Lavish “Diamond” Reynolds was called into a Sunday morning service at The Potter’s House, a Dallas megachurch, to talk about the death of her fiancé Philando Castile.
Reynolds says that as soon as she heard the officer, “it instantly clicked to me that this was something bigger than myself and Phil.”
The Minnesota woman who took the video of her dying husband-to-be after a police officer shot him last week says she realized the traffic stop was different when she heard fear in the officer’s voice.
“I posted that video so everyone across the world can know that we don’t do these things to ourselves, these things are done to us,” Reynolds said.
Reynolds cried as she recounted the shooting and said her daughter, who was seen in the infamous video comforting her, is still telling her, “It’s gonna be OK.”
“To get it on camera, the immediate aftermath, wasn’t for anything except to be heard for justice,” Reynolds said. “Because at the end of the day the people that are here to serve and protect us, we call upon them when we are in need, but when the officers are the ones that are hurting us who do we call?”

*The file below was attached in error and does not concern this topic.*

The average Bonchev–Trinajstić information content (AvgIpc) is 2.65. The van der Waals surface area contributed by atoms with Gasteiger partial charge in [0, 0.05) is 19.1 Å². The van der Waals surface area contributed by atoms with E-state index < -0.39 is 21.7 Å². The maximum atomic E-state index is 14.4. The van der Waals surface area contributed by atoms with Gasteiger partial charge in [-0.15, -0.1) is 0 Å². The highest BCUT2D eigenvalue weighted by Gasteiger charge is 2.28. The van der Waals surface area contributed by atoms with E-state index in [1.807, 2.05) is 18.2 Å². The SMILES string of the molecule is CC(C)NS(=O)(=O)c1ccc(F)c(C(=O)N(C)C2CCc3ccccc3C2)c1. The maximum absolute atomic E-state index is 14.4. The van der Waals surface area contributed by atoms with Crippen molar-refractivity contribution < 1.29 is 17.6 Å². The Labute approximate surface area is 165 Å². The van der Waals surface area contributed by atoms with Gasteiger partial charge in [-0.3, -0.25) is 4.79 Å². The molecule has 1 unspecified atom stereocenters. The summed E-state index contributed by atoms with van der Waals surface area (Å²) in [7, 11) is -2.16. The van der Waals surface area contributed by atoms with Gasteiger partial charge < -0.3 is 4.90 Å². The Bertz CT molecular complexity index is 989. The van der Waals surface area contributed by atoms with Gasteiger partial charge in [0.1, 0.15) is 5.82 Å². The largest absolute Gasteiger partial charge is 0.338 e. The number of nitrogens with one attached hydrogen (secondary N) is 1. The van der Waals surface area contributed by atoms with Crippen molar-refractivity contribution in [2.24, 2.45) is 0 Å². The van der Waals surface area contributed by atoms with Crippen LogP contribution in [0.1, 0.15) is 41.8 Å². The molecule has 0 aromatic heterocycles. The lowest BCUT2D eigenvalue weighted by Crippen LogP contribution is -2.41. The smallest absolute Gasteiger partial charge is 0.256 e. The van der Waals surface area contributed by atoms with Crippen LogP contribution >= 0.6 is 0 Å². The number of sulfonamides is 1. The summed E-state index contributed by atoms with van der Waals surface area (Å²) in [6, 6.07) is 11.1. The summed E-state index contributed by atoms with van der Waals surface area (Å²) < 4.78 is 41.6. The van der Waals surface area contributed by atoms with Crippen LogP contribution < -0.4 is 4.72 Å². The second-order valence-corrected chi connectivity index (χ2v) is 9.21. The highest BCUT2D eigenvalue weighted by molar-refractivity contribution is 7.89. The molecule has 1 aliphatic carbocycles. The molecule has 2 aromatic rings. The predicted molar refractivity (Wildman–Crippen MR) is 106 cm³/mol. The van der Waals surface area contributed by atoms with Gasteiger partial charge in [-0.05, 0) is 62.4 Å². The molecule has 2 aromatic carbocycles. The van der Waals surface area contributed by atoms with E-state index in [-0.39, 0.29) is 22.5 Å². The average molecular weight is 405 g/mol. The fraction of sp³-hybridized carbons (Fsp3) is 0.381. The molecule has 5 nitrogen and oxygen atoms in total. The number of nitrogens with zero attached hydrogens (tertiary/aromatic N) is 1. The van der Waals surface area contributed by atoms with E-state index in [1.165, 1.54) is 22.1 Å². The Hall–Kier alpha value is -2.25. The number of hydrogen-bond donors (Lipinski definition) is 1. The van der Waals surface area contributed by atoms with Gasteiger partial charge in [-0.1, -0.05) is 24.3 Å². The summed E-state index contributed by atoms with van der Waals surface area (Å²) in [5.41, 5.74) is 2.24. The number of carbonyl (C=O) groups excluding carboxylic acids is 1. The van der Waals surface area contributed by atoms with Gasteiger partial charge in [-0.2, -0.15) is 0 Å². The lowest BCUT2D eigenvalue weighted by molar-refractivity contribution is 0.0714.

She became very emotional when asked what she would have done differently that night. Her answer was very simple:
“Not even taking that route” to begin with.
“We were just en route to have another family night,” she said. “To go home and eat dinner and be a family. Like we always wanted.”
The mother of the son of Alton Sterling — the other black man whose killing by police spawned a viral video and protests last week — Quinyetta McMillon, also spoke via phone to the church, talking about the type of person Sterling was and what her and her son are doing in the aftermath of his death.
Source: NBC News | BEN RAPPAPORT